Institutional members access full text with Ovid®

Share this article on:

Megavoltage Radiation Therapy for Axial and Inoperable Giant-Cell Tumor of Bone*

CHAKRAVARTI, ARNAB M.D.†; SPIRO, IRA J. M.D., PH.D.†; HUG, EUGEN B. M.D.†; MANKIN, HENRY J. M.D.†; EFIRD, JIMMY T. R.C., M.SC.†; SUIT, HERMAN D. M.D., D.PHIL.†, BOSTON, MASSACHUSETTS

Journal of Bone & Joint Surgery - American Volume: November 1999 - Volume 81 - Issue 11 - p 1566–73
Article

Background: Treatment of giant-cell tumor of bone generally involves wide en bloc resection of the lesion and the surrounding bone or curettage with or without bone-grafting or the use of cement. Radiation therapy has been used for patients who cannot be operated on for medical reasons or who have a tumor that is technically difficult to resect or that cannot be resected because of its location. We performed the present study to evaluate the efficacy of megavoltage radiation in terms of lack of tumor progression and treatment-related morbidity. Methods: Twenty patients who had giant-cell tumor of bone were managed with a single course of megavoltage radiation (forty to seventy gray administered at 1.8 to 2.0 gray per fraction with an average total duration of treatment of five to seven weeks) between March 1973 and March 1992. We used megavoltage photons, 160-megaelectron-volt proton beams, or a combination of the two. Results: After a median duration of follow-up of 9.3 years, the tumor had not progressed in seventeen of the twenty patients. Thus, the actuarial ten-year rate for lack of progression was 85 percent. Local regrowth was evident in one patient who had received radiation alone and in two of the thirteen patients who had been managed with partial resection and radiation. Operative treatment was successful in the three patients in whom the radiation treatment had failed. No radiation-induced tumors were observed in our series. Conclusions: We concluded that giant-cell tumor of bone was effectively treated with megavoltage radiation in our series of twenty patients in whom operative resection would have been difficult or was not feasible. The rate of tumors that did not progress with this regimen of radiation is similar to that reported by investigators from several other centers. Furthermore, these results closely rival those obtained with modern curettage procedures. Malignant sarcomatous transformation was not observed in our series. A longer duration of follow-up of a larger group of patients is necessary to provide a better estimate of the risk of malignant transformation.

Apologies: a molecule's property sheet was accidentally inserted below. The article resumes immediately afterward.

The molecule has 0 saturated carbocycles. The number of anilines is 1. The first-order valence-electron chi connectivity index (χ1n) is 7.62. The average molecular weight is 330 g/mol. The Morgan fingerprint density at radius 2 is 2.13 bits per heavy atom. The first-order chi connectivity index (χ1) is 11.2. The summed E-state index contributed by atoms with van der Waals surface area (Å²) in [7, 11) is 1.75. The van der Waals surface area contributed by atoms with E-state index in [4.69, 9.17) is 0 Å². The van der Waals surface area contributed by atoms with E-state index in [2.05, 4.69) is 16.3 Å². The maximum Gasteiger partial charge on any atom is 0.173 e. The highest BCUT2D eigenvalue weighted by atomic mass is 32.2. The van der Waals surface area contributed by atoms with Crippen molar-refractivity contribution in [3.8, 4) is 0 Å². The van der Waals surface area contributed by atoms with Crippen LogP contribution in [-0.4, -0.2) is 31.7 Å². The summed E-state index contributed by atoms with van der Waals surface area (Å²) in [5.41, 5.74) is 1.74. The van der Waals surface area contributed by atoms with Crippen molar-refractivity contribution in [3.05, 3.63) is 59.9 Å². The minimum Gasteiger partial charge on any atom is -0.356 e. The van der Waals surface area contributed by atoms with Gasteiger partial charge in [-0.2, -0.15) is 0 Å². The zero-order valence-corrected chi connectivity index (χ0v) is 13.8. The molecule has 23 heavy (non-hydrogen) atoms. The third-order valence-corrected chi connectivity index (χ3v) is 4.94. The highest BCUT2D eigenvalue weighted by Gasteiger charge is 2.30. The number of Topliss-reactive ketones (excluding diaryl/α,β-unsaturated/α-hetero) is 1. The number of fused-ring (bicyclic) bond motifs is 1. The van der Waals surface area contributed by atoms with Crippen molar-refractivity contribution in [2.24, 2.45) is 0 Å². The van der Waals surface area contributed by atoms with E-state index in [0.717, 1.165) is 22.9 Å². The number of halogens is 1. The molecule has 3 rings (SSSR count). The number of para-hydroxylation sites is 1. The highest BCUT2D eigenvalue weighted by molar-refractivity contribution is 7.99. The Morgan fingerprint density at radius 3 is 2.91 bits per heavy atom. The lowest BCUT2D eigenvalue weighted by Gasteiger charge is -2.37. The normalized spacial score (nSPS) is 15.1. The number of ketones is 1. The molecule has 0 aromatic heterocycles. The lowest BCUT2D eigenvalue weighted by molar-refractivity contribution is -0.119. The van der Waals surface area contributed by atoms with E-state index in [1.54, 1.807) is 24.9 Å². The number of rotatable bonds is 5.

†Departments of Radiation Oncology and Orthopaedic Surgery (H. J. M.), Massachusetts General Hospital, Harvard Medical School, Boston, Massachusetts 02114. Please address requests for reprints to Dr. Chakravarti. E-mail address for Dr. Chakravarti: achakravarti@partners.org.

Copyright 1999 by The Journal of Bone and Joint Surgery, Incorporated
You currently do not have access to this article

To access this article: